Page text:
We finished the session as we started weaving in and out of the fences in trot, with a few transitions between walk and trot, to help cool the horses down.

On the second day, it was very noticeable how all the horses and riders came out and warmed up showing great improvement; my horse certainly felt much more uphill right from the moment I picked up the contact. As riders we had a better plan, with clearer intentions giving the horses a clearer understanding of what was required of them. As Yogi had pointed out, horses are creatures of habit and are very good at learning what is required of them, if we always ride them the way we want them to go, by remembering the fundamentals; always riding clear upward and downward transitions, good turns and straight lines they will always work well.

After working the horses in, similar to day one, we jumped a cross pole from a steady rhythmic canter, followed by an upright to get the horses coming up off the ground in a good round way. Then we started to work our way around the lovely flowing course that Yogi had built, a few jumps at a time, being sure to get the clear lines and straightness that we were focusing on the day before.

We then finished by jumping the whole 14 fence course, which flowed well. Yogi gave me some great tips to help my very novice horse to learn to pick his front feet up over the fences and make a better shape, which through time and practice will help us gain consistent clear rounds.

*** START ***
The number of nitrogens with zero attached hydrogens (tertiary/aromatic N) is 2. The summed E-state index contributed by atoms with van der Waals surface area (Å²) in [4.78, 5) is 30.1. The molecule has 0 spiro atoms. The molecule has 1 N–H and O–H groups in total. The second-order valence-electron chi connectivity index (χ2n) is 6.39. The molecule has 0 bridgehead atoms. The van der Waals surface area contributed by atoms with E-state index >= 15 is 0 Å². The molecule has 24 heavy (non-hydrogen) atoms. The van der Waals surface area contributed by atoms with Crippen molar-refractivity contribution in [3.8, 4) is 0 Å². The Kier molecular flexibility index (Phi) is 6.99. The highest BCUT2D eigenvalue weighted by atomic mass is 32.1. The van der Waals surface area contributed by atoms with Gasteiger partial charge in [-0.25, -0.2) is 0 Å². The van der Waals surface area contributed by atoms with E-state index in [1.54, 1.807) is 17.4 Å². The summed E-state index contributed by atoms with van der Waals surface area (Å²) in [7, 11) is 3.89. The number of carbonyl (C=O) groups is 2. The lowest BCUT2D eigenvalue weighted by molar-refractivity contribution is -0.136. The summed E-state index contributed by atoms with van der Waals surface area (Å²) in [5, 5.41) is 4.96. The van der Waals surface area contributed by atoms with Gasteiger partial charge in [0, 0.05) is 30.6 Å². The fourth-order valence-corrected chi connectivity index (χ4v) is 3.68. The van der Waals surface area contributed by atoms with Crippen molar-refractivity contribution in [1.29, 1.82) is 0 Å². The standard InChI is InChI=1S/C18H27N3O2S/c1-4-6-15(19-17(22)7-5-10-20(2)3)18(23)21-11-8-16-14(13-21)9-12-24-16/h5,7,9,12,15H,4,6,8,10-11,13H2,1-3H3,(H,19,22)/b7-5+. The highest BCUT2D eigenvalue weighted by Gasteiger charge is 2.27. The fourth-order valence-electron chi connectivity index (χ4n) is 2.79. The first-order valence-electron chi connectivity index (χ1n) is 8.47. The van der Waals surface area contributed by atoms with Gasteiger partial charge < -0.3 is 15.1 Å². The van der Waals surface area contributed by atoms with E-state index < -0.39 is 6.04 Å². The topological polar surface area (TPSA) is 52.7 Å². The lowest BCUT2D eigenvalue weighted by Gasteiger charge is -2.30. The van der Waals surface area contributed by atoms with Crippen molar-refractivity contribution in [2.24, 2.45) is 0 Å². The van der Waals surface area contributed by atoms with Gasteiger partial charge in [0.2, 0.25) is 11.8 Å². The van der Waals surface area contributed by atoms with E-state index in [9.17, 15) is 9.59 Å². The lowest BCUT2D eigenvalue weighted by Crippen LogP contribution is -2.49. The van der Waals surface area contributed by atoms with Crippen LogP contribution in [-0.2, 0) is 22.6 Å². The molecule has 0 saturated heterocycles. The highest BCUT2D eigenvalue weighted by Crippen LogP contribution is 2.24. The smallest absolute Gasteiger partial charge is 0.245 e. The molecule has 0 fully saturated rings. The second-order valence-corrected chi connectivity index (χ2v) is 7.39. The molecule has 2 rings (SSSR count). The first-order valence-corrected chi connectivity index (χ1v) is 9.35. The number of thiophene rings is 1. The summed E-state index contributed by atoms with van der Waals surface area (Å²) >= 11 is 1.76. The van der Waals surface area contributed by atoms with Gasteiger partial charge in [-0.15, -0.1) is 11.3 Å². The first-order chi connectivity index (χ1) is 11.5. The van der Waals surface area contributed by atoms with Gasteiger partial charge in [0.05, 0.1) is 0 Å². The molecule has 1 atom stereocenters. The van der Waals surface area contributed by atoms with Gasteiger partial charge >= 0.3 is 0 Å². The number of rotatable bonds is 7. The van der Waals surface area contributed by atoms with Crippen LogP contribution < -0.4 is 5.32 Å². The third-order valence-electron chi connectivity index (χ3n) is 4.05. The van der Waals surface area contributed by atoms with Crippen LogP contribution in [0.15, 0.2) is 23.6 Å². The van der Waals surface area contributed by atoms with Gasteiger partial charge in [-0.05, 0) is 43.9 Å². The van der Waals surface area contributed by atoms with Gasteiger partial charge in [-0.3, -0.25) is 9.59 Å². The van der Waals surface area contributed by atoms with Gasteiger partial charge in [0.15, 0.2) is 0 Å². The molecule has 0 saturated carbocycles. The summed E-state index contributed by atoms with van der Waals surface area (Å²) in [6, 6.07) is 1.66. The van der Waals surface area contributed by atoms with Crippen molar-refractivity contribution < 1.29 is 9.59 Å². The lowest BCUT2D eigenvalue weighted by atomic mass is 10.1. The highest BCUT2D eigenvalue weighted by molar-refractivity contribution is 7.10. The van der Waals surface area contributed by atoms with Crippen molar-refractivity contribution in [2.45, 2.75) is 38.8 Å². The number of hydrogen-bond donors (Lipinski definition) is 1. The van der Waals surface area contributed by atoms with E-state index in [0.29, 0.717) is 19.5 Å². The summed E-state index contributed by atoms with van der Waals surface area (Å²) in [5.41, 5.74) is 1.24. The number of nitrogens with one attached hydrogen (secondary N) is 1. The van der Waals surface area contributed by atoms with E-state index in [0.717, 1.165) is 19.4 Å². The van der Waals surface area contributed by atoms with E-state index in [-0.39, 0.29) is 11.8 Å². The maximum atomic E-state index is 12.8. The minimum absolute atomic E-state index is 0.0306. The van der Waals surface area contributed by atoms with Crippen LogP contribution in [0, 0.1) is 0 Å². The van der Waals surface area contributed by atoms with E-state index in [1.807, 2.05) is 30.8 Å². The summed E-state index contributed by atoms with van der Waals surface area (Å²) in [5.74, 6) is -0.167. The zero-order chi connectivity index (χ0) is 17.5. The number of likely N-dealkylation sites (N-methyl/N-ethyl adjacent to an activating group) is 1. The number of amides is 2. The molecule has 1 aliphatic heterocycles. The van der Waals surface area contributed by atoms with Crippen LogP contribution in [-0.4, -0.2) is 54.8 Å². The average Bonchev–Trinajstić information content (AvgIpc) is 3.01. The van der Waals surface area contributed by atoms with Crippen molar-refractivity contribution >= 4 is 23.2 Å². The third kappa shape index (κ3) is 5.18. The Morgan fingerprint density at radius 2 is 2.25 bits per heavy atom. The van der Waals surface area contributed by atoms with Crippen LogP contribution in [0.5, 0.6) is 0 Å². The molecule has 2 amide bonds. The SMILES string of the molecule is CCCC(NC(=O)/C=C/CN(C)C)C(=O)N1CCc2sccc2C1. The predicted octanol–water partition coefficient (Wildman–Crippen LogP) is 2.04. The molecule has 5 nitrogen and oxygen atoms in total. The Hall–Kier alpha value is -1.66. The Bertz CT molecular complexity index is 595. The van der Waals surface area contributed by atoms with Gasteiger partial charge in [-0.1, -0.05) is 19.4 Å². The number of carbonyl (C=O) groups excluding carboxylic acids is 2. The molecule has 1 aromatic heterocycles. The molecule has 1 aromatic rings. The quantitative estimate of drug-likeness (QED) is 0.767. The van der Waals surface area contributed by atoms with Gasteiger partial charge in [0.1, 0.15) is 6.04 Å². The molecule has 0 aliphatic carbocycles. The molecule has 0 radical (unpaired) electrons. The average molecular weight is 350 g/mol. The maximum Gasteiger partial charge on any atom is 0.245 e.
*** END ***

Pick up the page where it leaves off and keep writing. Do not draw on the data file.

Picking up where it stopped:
Having arrived at the course on a horse that was very green over poles, I felt that we made great headway; it was good to make the most of the lovely big arena and jumps at Addington. As a rider and a coach I came away with fresh ideas and inspiration. Both my horse and I are going to be practicing straightness and precision to help our continued improvement.

Thank you Yogi and a big thank you to Ann for organizing it all, I am looking forward to next year.

by Karen Whiston BHSI

 

Annual F and I Course, Addington 2013

We were very privileged this year having an opportunity to receive some training from Stephen Clarke FBHS. The course was well supported and there were horses from Novice to Grand Prix, so we all got the opportunity to see Stephen’s philosophy of training horses at all levels. For all riders and spectators Stephen provided great training. He worked well with all riders and horses and there was great improvement shown especially on the second day.
I spent most of the 2 days watching these sessions and I took away certain key words from Stephen’s training “reaction, elasticity, gear changes and no limits”. These words seemed to be key to Stephens’s training philosophy.Stephen wanted reaction to the leg from all of the horses at whatever level, especially in their basic way of going as well as in all of the lateral work. This then helped to develop the horse’s paces. He seemed to be very much of the opinion that all of the above could be achieved in any horse which is trained correctly. All riders should embark on their journey with their aim being Grand Prix.
It was a very inspiring 2 days and I believe all riders and spectators are very grateful to Stephen for his time and vast experience.
By Becky Monk BHSI